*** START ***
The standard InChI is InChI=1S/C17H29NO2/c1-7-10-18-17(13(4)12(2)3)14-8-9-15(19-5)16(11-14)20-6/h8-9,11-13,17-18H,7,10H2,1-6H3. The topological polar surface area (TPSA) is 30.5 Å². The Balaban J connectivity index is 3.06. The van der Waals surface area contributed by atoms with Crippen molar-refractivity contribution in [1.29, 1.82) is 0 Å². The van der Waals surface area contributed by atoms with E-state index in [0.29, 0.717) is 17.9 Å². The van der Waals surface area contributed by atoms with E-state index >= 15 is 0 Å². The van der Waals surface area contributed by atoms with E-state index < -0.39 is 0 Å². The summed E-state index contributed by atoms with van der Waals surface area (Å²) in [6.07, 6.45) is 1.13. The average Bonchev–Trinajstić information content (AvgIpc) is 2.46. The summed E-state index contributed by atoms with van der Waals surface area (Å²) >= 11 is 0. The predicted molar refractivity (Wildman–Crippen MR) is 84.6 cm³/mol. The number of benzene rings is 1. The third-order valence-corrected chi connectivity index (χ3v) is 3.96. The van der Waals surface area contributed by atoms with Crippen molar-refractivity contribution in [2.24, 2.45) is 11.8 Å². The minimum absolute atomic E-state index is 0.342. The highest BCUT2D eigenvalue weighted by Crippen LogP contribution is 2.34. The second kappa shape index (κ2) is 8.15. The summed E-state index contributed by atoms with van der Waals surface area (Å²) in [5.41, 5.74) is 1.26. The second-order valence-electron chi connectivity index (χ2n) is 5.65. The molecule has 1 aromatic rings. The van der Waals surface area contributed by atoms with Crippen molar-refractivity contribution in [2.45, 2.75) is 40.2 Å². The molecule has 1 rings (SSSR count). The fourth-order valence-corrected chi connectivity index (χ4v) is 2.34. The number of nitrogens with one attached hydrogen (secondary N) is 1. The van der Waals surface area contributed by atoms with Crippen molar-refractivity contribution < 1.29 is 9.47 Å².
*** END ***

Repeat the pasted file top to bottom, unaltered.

The standard InChI is InChI=1S/C17H29NO2/c1-7-10-18-17(13(4)12(2)3)14-8-9-15(19-5)16(11-14)20-6/h8-9,11-13,17-18H,7,10H2,1-6H3. The topological polar surface area (TPSA) is 30.5 Å². The Balaban J connectivity index is 3.06. The van der Waals surface area contributed by atoms with Crippen molar-refractivity contribution in [1.29, 1.82) is 0 Å². The van der Waals surface area contributed by atoms with E-state index in [0.29, 0.717) is 17.9 Å². The van der Waals surface area contributed by atoms with E-state index >= 15 is 0 Å². The van der Waals surface area contributed by atoms with E-state index < -0.39 is 0 Å². The summed E-state index contributed by atoms with van der Waals surface area (Å²) in [6.07, 6.45) is 1.13. The average Bonchev–Trinajstić information content (AvgIpc) is 2.46. The summed E-state index contributed by atoms with van der Waals surface area (Å²) >= 11 is 0. The predicted molar refractivity (Wildman–Crippen MR) is 84.6 cm³/mol. The number of benzene rings is 1. The third-order valence-corrected chi connectivity index (χ3v) is 3.96. The van der Waals surface area contributed by atoms with Crippen molar-refractivity contribution in [2.24, 2.45) is 11.8 Å². The minimum absolute atomic E-state index is 0.342. The highest BCUT2D eigenvalue weighted by Crippen LogP contribution is 2.34. The second kappa shape index (κ2) is 8.15. The summed E-state index contributed by atoms with van der Waals surface area (Å²) in [5.41, 5.74) is 1.26. The second-order valence-electron chi connectivity index (χ2n) is 5.65. The molecule has 1 aromatic rings. The van der Waals surface area contributed by atoms with Crippen molar-refractivity contribution in [2.45, 2.75) is 40.2 Å². The molecule has 1 rings (SSSR count). The fourth-order valence-corrected chi connectivity index (χ4v) is 2.34. The number of nitrogens with one attached hydrogen (secondary N) is 1. The van der Waals surface area contributed by atoms with Crippen molar-refractivity contribution < 1.29 is 9.47 Å².